Raising a Turkey for Thanksgiving

YOU GUYS. We did it. I still can’t believe it, but we did. We brought home a little fluff ball in June that became the star of Thanksgiving dinner last Thursday.PSX_20151201_171049

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It was both easier and harder than I expected. Rest assured, it was
absolutely more expensive. Between the cost of the chicks ($10-$12 a pop), the grandiose shelter they just had to have but refused to use, and the exorbitant amount of feed they went through… Well, I think you get the picture.Red Bourbon

Raising them to maturity came with its fair share of headaches, too. In the end, only 1 of the 5 Red Bourbon Heritage chicks and the 1 Broad Breasted Bronze we purchased survived. The heritage breeds are generally known for being more fragile than the BB varieties, but many a night was spent cuddling Fat Amy back to life because he couldn’t figure out how to simply step out of the rain into the heated shelter. There’s something to be said for the “dumbing down” that happens though selective breeding.

It was really interesting to see the differences raising a heritage and a BBB along side one another. The Bourbon was definitely more “wild,” and retained much more of her natural instincts. They were both full of personality, but we couldn’t help but favor the BBB. I’m certain it was because he was a Tom. Fat Amy’d gobble at everything – a passing car, the lawn mower, a C-130 flying overhead, Fat Amyan unexpected breeze… you name it. He was single-mindedly obsessed with trying to attack the dog, despite repeatedly having walked away with fewer feathers than he started with, and would even start wars with her through the back door. (Baby Jesus bless that dog’s patience. She will ascend to sainthood. I’m certain of it.) He would side-eye everyone and everything, and was constantly strutting for his lady. With all that bravado, it was impossible not to love-hate him. Bourbon

While we would prefer heritage breeds for a number of reasons, next year we will be sticking to BBBs. Flighty Heritage breeds are not conducive to neighborhood living. Trust me on this. We’ll have to save that for a time when we’re a real farm and not a house with a yard in a residential area.

The Bourbon came out to 16.8 lbs live weight, 13 lbs dressed, which is pretty standard for a heritage hen. She went to freezer camp for another day. On that note, the neighbor kids have started asking about her. Who wants to tell them?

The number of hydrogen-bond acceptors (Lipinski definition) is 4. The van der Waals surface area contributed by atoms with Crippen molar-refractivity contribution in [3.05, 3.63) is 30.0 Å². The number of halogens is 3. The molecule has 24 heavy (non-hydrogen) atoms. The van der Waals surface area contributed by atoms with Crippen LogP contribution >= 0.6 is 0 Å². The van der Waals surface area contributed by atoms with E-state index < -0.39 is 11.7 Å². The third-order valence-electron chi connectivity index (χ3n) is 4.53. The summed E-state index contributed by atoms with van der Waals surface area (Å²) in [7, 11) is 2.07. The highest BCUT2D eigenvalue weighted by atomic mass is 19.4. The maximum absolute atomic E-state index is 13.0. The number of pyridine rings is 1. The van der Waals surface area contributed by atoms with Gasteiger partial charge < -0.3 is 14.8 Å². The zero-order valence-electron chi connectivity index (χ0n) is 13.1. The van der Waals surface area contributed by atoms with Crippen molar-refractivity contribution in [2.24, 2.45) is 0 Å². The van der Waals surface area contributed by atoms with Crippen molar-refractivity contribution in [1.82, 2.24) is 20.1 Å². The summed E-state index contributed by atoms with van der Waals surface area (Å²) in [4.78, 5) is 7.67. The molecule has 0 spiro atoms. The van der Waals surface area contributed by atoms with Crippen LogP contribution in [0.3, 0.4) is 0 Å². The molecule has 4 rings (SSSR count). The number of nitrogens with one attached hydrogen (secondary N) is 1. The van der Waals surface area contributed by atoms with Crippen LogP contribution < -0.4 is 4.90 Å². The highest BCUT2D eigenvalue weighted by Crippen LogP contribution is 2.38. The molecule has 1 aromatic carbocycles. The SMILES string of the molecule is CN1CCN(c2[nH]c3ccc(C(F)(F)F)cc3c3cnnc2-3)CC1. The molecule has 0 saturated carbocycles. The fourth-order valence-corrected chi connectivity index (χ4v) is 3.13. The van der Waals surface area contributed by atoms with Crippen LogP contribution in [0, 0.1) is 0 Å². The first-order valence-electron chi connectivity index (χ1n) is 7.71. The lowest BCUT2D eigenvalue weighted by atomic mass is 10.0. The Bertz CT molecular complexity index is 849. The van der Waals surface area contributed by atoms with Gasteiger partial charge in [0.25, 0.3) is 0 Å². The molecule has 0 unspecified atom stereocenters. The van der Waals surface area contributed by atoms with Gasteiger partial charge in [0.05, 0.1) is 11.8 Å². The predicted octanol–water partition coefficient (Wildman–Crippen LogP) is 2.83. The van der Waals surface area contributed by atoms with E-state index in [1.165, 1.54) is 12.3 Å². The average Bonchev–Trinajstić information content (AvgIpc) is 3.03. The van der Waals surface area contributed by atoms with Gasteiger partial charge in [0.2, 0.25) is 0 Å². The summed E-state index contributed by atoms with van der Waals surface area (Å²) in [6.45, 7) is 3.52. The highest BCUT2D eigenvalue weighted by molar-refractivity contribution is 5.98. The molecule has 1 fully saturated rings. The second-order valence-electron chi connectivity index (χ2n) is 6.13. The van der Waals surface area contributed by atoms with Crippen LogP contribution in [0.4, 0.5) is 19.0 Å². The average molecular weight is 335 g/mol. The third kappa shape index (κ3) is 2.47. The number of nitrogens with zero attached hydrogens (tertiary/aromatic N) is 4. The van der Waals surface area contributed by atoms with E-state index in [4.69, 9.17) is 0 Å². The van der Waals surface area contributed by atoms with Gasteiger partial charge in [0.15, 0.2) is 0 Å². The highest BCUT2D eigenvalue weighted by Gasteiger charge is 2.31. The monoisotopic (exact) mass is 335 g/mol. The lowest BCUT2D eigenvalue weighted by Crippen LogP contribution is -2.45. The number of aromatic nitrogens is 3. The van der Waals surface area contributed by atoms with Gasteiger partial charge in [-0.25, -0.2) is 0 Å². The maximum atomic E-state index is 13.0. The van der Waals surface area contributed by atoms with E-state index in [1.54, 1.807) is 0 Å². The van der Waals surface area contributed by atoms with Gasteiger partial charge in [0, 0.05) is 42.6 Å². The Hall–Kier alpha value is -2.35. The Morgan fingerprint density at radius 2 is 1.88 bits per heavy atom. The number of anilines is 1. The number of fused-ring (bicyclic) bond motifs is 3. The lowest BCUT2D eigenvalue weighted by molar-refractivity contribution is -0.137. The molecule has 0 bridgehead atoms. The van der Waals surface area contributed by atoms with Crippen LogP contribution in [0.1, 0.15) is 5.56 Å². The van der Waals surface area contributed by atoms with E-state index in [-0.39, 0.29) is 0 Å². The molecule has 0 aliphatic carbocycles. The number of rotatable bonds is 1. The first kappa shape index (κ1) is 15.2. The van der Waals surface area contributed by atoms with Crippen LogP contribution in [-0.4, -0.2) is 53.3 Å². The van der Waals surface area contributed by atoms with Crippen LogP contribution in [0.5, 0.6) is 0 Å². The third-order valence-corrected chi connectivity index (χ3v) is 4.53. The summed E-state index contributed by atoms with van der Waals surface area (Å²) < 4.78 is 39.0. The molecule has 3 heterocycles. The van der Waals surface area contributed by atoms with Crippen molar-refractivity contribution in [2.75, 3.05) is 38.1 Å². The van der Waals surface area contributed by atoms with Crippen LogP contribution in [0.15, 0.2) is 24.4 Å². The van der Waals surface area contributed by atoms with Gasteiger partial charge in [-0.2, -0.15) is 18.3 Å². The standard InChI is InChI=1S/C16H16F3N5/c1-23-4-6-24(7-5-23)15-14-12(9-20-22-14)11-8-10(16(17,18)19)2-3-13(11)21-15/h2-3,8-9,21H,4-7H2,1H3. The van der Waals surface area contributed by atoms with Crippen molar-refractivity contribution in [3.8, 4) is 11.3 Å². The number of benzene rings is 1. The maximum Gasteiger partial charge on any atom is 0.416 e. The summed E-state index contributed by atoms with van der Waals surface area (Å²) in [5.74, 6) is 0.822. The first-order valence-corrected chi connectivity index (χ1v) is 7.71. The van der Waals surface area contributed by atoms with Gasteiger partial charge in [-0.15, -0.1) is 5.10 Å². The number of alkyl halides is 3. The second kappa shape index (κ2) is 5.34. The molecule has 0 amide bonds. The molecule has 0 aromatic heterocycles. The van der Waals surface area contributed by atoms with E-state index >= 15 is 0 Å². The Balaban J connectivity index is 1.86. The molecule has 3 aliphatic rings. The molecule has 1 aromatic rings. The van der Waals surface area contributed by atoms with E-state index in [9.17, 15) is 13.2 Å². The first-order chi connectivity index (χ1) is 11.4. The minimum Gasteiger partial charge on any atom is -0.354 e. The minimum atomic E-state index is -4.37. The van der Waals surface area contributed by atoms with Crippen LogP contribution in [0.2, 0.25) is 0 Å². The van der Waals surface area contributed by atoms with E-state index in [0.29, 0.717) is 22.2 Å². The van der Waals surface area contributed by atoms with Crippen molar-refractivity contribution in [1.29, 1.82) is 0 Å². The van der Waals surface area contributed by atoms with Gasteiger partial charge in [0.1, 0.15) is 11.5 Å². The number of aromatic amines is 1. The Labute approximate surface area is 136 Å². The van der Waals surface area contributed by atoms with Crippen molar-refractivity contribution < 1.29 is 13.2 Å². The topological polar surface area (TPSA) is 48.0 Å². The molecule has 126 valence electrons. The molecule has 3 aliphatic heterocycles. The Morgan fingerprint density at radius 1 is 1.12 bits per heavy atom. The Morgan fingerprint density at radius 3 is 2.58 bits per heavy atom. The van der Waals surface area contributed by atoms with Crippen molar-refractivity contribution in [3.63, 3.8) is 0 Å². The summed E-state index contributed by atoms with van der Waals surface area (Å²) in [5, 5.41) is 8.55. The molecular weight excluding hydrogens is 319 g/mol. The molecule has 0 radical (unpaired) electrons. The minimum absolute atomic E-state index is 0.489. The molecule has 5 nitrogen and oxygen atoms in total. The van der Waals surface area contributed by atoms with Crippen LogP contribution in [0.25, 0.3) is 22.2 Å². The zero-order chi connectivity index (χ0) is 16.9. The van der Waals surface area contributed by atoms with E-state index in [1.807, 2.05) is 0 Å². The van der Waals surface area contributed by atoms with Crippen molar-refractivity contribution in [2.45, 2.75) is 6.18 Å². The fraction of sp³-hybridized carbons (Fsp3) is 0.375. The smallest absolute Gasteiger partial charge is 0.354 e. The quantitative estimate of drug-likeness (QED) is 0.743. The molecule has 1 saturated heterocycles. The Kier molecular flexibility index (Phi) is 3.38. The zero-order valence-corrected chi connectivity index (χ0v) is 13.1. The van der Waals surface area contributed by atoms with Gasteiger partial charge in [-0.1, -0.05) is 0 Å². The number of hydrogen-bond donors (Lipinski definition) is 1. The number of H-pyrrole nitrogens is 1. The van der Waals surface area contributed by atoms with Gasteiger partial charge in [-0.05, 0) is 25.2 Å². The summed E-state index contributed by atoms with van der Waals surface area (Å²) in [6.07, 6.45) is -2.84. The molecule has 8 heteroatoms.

For those of you who follow our Facebook page, you saw that Fat Amy topped the scales at 44.5 lbs, and dressed out to an epic 36 lbs. Which amounts to entirely too much turkey, if you’re wondering. We had to special order an XXL roasting pan, which he only just fit in. He barely fit in the oven and took 7 hours to cook, when it was all said and done.

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After God only knows how many cheers around the table in his honor, the happiest Thanksgiving turkey that ever was fed the happiest urban farmers that ever were, their friends and their family.

Framily

Turkey Leg

And then there were leftovers. And more leftovers. And more leftovers…

Turkey sandwiches, turkey tacos, turkey salads, turkey scrambled eggs, turkey soup, as well as 3 turkey pot pies and 4 trays of turkey enchiladas for the freezer. So if you invite me to a potluck any time soon, you know what you’re getting.

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(Pssst tell me your favorite leftover turkey dish in the comments)

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Do I Need to be Worried About Bird Flu in my Backyard Chickens?

There is no short answer for the question buzzing across social media and various forums regarding bird flu and how it could impact our backyard flocks. Ultimately, the best tool in preventing avian flu from reaching your flock is knowledge. Understand that avian influenza (AI) is spread both directly, by chickens having contact with infected feces; or indirectly, through air-borne particles. There are different strands of AI. The strand that is currently going around (H5N2) is not considered contagious to humans. For additional information about the bird flu, symptoms and how it is spread, please see these comprehensive resources from the CDCUSDA, WHO, USGS National Wildlife Health and North Carolina State. That being said…

Why is it that Bird Flu is ravaging factory farms while leaving backyard birds mostly untouched?

Everyone is talking about it: WSJ, NPRRuters, CNN, FOX, and others, but most reports are centric to fiscal impact, supply shortage and general fear-mongering. This conversation, instead, needs to be centered around what is fueling this problem. Wild birds have contagious diseases. This is not new, nor is it something we’re ever likely to eradicate. However, what we can control is the environment we raise captive poultry in. Conditions in chicken farming establishments are abhorrent. Gross overcrowding fosters the rapid spread of deadly disease through weak, malnourished poultry. Thankfully, these are not the same conditions found in your backyard.

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Conventionally farmed chickens are forced to wallow in their own feces, lack the ability to dust bath to clean themselves and are denied easy access to fresh food or clean water. I will spare you additional details, but if you’re still curious about factory farm conditions for poultry, you can click here for a short video.

The rapid spread of avian flu among factory farmed poultry is alarming, especially considering the widespread “bio-security” protocols that are in place, supposedly to prevent this type of contamination by “shielding” chickens from any external, or natural exposure. Let’s hope that this outbreak sheds light on the many issues with our country’s conventional poultry farming practices. Just don’t hold your breath, because this isn’t the first time in our life time or even this decade that bird flu has ravaged through the chicken industry.